Polychlorinated biphenyls, polybrominated diphenyl ethers, Cadmium and Mercury are just some of the toxic substances lurking in thousands of tonnes of e-waste being shipped to impoverished areas of the world under the supposedly progressive banner of recycling.
Reusing waste products is beneficial but long term there must be controls on the amount and type of electronic and electrical waste we produce – some 20 to 50 million tonnes a year world-wide. A study by Greenpeace released this week has once again named and shamed Western users and producers of technology for their blinkered and immature approach to consumerism.
It seems that when it comes to IT, buyers are still ruled by their inner child. The IT industry is fuelled by much of the same short-lived compulsion to own the latest shiny new thing that keeps Toys R US in business. Obsession quickly dissolves into indifference and the object is soon forgotten and eventually discarded.
This disposable approach to technology has been exacerbated by upgrade cycles which are tantamount to a conspiracy between hardware manufacturers and software developers to further fuel the incessant need to buy more. This strategy, in which buyers are also complicit, has been working out quite well for the past 30 years. But not for much longer it seems. An industry, and society, completely focused on the acquisition end of the product lifecycle is finally being forced to consider complete picture and take action.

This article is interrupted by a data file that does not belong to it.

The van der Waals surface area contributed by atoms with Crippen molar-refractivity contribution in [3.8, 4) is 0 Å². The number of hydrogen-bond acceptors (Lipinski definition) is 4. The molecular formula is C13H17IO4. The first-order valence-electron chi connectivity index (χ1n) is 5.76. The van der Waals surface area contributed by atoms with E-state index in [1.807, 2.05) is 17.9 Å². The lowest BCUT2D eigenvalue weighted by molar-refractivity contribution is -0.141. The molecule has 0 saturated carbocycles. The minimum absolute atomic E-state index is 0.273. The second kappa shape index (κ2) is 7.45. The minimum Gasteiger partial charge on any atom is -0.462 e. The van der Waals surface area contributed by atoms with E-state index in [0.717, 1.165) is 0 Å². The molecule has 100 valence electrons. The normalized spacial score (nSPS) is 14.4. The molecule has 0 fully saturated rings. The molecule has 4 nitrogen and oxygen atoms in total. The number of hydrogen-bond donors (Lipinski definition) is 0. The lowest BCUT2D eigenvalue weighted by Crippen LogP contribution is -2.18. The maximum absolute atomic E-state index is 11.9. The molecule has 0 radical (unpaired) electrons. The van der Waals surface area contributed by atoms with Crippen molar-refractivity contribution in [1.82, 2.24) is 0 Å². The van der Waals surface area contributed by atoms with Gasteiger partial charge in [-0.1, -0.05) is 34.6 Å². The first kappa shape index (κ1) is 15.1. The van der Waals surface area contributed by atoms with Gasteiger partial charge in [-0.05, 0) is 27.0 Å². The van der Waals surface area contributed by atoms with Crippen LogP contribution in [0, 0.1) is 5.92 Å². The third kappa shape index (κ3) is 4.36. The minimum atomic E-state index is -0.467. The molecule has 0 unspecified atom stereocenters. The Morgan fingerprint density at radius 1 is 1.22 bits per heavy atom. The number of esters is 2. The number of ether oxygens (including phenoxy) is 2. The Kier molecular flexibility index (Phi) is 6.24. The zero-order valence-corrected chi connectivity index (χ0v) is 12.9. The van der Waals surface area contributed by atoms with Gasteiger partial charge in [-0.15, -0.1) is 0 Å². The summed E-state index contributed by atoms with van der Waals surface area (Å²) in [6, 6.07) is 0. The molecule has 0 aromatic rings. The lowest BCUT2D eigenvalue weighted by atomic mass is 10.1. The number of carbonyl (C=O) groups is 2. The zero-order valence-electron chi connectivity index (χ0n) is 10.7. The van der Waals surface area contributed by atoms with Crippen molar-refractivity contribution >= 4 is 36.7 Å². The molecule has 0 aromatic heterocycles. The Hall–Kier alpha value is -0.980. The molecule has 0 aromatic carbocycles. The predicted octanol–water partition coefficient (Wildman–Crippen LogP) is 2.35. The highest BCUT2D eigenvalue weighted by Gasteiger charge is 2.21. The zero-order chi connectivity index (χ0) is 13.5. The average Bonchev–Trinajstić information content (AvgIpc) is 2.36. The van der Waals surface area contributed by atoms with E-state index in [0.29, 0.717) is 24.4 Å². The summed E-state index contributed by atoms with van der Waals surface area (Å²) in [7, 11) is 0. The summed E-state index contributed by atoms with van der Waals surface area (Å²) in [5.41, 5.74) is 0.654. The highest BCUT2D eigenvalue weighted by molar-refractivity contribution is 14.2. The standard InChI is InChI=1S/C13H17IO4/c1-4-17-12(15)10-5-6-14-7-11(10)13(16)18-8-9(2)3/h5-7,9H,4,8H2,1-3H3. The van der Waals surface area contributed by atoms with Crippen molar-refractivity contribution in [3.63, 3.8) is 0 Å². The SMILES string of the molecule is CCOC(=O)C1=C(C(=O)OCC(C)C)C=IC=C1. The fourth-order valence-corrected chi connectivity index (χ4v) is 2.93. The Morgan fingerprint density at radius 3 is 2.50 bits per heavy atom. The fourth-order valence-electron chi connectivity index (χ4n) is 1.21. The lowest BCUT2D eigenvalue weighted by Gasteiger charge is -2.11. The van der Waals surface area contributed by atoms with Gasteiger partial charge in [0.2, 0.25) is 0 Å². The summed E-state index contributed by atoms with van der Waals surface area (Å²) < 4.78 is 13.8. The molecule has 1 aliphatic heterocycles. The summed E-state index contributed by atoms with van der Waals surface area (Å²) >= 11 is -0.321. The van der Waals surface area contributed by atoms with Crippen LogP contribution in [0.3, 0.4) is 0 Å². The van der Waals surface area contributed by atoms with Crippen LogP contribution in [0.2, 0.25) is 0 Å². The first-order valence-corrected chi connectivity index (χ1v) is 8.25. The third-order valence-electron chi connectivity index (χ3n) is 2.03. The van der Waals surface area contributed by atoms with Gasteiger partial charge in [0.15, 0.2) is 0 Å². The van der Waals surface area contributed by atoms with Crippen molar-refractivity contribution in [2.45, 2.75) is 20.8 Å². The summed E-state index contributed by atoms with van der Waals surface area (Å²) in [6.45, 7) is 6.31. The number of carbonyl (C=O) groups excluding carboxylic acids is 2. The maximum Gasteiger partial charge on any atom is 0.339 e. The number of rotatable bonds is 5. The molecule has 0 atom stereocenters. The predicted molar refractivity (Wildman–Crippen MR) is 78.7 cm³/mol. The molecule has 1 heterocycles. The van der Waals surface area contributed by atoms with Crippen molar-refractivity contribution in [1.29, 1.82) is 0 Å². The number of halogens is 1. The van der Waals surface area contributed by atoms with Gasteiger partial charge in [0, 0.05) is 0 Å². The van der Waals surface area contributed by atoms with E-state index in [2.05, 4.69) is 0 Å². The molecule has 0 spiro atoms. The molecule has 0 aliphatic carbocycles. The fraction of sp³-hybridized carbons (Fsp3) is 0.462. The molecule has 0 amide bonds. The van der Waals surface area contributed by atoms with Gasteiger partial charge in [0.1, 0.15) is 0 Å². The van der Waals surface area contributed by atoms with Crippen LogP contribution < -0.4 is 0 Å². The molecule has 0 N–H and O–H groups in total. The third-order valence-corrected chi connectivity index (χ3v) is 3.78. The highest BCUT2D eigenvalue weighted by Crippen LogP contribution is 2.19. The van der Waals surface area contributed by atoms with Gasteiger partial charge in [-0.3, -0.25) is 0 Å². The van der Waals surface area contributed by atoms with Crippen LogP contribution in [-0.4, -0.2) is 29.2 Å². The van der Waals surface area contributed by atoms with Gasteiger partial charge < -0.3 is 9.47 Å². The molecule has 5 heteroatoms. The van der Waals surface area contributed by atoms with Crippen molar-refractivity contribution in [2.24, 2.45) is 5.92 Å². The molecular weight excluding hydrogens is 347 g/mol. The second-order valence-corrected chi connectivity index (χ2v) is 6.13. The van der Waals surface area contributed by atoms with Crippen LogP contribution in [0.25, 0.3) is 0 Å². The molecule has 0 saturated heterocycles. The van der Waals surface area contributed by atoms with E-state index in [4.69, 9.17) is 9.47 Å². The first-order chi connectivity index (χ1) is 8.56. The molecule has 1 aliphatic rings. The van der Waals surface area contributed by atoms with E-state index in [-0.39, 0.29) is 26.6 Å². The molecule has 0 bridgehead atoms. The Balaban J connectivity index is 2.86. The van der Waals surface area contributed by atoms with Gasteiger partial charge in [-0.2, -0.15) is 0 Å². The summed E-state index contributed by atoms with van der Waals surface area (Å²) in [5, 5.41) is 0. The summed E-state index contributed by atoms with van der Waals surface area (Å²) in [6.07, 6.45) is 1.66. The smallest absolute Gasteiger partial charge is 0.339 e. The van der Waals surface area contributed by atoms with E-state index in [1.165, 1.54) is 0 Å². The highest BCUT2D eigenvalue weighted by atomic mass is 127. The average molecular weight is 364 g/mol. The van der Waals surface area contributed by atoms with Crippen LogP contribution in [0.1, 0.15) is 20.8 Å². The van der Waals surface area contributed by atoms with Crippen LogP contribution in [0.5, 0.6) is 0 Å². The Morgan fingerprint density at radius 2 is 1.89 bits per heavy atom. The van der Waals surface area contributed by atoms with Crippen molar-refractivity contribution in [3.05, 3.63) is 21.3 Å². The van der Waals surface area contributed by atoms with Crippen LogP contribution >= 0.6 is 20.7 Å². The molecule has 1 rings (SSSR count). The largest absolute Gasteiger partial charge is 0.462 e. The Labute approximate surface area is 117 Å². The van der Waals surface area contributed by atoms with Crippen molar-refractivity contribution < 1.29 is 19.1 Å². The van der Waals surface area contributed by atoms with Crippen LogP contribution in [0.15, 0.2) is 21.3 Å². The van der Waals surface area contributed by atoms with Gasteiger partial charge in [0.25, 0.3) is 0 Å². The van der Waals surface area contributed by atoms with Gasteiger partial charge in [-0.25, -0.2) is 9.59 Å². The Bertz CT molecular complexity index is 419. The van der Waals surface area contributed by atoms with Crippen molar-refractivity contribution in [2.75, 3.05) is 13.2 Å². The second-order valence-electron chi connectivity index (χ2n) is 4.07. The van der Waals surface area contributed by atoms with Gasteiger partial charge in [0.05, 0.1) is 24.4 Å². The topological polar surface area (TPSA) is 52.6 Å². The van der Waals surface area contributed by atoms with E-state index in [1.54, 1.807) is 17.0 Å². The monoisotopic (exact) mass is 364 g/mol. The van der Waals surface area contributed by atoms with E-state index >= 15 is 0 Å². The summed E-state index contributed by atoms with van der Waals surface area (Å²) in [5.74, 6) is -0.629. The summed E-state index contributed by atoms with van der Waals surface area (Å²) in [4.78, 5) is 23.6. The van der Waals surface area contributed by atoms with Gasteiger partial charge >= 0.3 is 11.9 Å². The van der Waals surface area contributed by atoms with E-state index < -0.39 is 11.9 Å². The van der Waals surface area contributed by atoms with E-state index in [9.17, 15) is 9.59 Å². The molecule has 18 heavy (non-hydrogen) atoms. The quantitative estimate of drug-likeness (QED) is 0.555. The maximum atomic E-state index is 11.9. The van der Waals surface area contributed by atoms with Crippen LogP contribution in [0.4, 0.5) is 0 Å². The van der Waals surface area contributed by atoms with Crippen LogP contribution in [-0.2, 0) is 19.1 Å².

Technology buyers in Ireland are already feeling the pinch from newly introduced IT recycling legislation. Rather than internalise the costs of disposal as the legislation intended, irresponsible retailers and manufacturers are simply upping their prices. But this short-sighted tactic will surely back-fire and impact sales in the long-term.
Despite attempts to fight the inevitable, an industry focused on progress and development is slowly coming to terms with the fact that ease of recycling a PC will shortly become as important as the clock-speed of its processor. Similarly, the tyranny imposed by upgrade cycles is being challenged by companies increasingly focused on how to their existing investment last as long as possible. Much of the popularity of open source software has been driven by its innate efficiency versus resource-hungry proprietary code, while developments such as utility computing and efficient thin clients offer a more efficient way to use finite resources.
But technology can only go so far. Ultimately we will have to learn to discipline our inner child and acquire that key adult attribute – learning to take responsibility for our actions.